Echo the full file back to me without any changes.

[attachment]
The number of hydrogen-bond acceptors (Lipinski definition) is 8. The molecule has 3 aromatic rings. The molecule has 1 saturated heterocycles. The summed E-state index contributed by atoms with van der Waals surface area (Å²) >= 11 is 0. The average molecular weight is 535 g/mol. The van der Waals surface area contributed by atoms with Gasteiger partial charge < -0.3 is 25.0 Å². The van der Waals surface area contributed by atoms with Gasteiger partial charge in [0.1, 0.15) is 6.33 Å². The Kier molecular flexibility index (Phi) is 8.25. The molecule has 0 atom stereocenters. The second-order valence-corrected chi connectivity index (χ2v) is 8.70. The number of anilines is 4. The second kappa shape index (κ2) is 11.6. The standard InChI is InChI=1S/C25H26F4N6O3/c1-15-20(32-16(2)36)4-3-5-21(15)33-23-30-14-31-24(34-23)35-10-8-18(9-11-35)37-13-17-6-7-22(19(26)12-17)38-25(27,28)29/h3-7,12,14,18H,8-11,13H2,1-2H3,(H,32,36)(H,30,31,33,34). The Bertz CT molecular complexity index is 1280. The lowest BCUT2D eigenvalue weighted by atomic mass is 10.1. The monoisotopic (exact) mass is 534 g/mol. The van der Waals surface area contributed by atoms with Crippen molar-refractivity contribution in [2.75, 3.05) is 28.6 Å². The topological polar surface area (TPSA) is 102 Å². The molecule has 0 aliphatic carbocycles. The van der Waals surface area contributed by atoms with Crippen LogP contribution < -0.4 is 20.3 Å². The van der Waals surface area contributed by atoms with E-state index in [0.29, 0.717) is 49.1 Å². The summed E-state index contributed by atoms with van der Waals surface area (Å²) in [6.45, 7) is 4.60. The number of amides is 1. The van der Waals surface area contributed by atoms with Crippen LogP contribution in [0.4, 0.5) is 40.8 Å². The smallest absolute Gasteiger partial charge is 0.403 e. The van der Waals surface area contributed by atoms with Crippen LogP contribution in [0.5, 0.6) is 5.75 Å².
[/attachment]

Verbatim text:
The number of hydrogen-bond acceptors (Lipinski definition) is 8. The molecule has 3 aromatic rings. The molecule has 1 saturated heterocycles. The summed E-state index contributed by atoms with van der Waals surface area (Å²) >= 11 is 0. The average molecular weight is 535 g/mol. The van der Waals surface area contributed by atoms with Gasteiger partial charge < -0.3 is 25.0 Å². The van der Waals surface area contributed by atoms with Gasteiger partial charge in [0.1, 0.15) is 6.33 Å². The Kier molecular flexibility index (Phi) is 8.25. The molecule has 0 atom stereocenters. The second-order valence-corrected chi connectivity index (χ2v) is 8.70. The number of anilines is 4. The second kappa shape index (κ2) is 11.6. The standard InChI is InChI=1S/C25H26F4N6O3/c1-15-20(32-16(2)36)4-3-5-21(15)33-23-30-14-31-24(34-23)35-10-8-18(9-11-35)37-13-17-6-7-22(19(26)12-17)38-25(27,28)29/h3-7,12,14,18H,8-11,13H2,1-2H3,(H,32,36)(H,30,31,33,34). The Bertz CT molecular complexity index is 1280. The lowest BCUT2D eigenvalue weighted by atomic mass is 10.1. The monoisotopic (exact) mass is 534 g/mol. The van der Waals surface area contributed by atoms with Crippen molar-refractivity contribution in [2.75, 3.05) is 28.6 Å². The topological polar surface area (TPSA) is 102 Å². The molecule has 0 aliphatic carbocycles. The van der Waals surface area contributed by atoms with Crippen LogP contribution < -0.4 is 20.3 Å². The van der Waals surface area contributed by atoms with E-state index in [0.29, 0.717) is 49.1 Å². The summed E-state index contributed by atoms with van der Waals surface area (Å²) in [6.45, 7) is 4.60. The number of amides is 1. The van der Waals surface area contributed by atoms with Crippen LogP contribution in [0.4, 0.5) is 40.8 Å². The smallest absolute Gasteiger partial charge is 0.403 e. The van der Waals surface area contributed by atoms with Crippen LogP contribution in [0.5, 0.6) is 5.75 Å².